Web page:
Farm Ireland

Tuesday 23 January 2018

Just a few animals are being kept indoors as grass forges ahead

John Joyce has kept a number of beef heifers indoors.
John Joyce has kept a number of beef heifers indoors.
John Joyce

John Joyce

With most of the cattle out at grass there is a sense of silence around the farmyard these mornings.

However, I still have a few cows that have yet to calve kept indoors. They are on a diet of round bale silage and straw. While it is easier to observe the late calver inside, I'm going to let out the last of them in a week to calve in a small bare field beside the farmhouse.

Also inside are 16 beef heifers which are nearly finished but need another four or five weeks to be fully factory ready.

It may sound crazy to have cattle inside at this time on year with the excellent grass growth, but I reckon that turning them out to grass at this stage may set them back slightly in the short term.

They are on 8kg daily of a high-maize ration and are just turning two years of age. I am hoping for a small increase in beef prices over the coming weeks and this should offset the additional costs.

These are in-spec heifers so I will be hoping they grade well on the grid in addition to securing the 12c/kg quality assurance bonus for being under 30 months.

The yearlings have been turned out to excellent quality grass and the weather has been dry with high temperatures, so the animals will settle quickly into their new surroundings.

The cows and calves have also gone to good grass. The calves are just about able to cope with the available milk volumes, but they should have no problems in a few weeks as they get bigger. I am keeping a close eye on the baby calves for signs of scour or pneumonia especially with the days so warm and the nights a little on the cool side.

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Both yearlings and cows have been injected with 4ml of copper suspension containing copper at 20mg/ml.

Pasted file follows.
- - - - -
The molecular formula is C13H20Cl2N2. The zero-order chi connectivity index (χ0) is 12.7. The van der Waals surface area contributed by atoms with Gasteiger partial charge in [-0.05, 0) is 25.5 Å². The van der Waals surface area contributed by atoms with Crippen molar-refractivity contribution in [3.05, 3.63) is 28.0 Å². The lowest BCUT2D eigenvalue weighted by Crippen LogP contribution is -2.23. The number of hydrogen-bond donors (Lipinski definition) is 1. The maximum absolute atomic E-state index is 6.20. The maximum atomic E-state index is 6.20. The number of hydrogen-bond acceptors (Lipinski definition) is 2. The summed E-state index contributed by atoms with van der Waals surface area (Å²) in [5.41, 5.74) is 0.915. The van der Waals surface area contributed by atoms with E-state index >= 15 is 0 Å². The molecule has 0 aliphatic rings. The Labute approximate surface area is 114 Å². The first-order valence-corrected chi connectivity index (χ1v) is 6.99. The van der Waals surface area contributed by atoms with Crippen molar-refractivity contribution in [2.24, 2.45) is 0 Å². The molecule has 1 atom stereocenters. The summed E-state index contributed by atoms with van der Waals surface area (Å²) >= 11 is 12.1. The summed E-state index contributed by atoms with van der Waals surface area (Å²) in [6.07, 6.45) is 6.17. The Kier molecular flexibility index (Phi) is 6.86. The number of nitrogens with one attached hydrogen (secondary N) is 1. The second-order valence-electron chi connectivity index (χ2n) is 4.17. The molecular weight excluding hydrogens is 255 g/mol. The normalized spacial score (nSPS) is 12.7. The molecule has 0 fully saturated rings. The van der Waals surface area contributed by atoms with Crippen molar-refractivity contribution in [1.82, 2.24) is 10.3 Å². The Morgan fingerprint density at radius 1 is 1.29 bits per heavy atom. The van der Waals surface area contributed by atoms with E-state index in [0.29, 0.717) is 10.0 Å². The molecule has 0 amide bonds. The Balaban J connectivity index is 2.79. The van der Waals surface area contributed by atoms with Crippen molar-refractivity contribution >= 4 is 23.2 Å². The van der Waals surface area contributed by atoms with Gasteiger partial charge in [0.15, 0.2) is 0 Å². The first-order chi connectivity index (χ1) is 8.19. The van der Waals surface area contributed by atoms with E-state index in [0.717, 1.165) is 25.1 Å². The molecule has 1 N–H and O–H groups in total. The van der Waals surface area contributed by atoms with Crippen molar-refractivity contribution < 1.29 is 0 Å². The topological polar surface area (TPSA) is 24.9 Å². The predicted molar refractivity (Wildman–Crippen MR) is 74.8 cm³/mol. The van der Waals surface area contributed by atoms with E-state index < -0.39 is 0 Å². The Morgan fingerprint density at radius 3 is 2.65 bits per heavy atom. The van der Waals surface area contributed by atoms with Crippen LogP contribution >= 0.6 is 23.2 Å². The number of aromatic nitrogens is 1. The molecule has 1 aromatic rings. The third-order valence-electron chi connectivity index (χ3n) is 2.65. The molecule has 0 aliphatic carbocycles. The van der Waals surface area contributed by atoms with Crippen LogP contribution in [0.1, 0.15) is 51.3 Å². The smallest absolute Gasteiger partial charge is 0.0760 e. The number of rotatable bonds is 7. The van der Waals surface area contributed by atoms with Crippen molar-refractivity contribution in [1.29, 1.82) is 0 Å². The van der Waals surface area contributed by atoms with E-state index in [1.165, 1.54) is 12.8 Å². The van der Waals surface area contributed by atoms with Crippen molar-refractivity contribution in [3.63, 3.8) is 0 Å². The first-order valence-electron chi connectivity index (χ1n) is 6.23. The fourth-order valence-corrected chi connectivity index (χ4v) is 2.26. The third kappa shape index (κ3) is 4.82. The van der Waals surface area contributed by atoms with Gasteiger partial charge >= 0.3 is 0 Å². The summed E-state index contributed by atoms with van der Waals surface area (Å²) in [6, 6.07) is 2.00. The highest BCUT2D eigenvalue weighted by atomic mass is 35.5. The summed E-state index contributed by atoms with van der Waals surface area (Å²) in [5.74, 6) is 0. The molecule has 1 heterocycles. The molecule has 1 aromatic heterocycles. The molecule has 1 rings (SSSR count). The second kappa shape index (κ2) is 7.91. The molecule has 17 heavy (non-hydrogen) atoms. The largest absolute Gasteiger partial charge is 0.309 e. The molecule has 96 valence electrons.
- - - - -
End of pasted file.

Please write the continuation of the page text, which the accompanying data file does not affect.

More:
Even though all of theses animals got minerals dusted on the silage during the winter, the tests have shown that cattle on the farm are deficient in copper and swear. I find that this injection literary turns them inside out at this time of year.

Debudding, BVD tagging and calf registration is carried out every second week. I try to dehorn the calves before they get too strong, for the sake of both man and beast. I have a portable gas dehorner, which is a really safe and easy machine to use.

I purchased my third new one last year, with each of them providing about six years service. But I must admit that the calf dehorning crate is getting a bit shook after 20 years on the farm. During the past week I have spent a lot of time repairing fences on the farm and fixing a few leaking water troughs, the latter often taking more time than I ever bargain for.

A number of stakes had broken over the winter, and while a stake in time may not save nine, it will certainly save a few either side.

I also spent a fair bit of time with one of the fencers trying to find a poor earth. And, as if I didn't have enough electric fencing to do, wild deer also knocked a lot of electric fence wire at the bottom end of the farm. These are causing a lot of damage in the north Tipperary and east Galway area.

I've also closed off 62ac of first cut silage, after putting three bags per acre of 24-2.5-10 out 10 days previously. All ground had been grazed twice. The first thing I do after closing up fields is walk around the perimeter of the field to pick up stones, sticks or anything that may cause damage to a contractor's silage machine

Last Monday morning I sent a batch of bulls to the factory. As I haul all my own livestock I had to call on my brother Tim for the loading process before he went to work. I find it best to load them straight from their slatted house pen, but there is little room for error with big cattle and I am very conscious of securing all the gates.

But I must admit to being quite disappointed with the price for these prime animals. Meals had been increased in their diet for the past five weeks, which helped achieve an average killout of 430kg, with the top being just over 455kg.

All bar one graded U and had perfect fat scores. But they were still back €225 from last year's average of €1,825. Not a great return on the 910kg of meal that they ate in the past 140 days, at a cost of €270/t. Let's hope that the next batch this week will do better.

  • John Joyce farms at Carrigahorig, Nenagh, Co Tipperary, and is agricultural affairs vice-chairman with Macra

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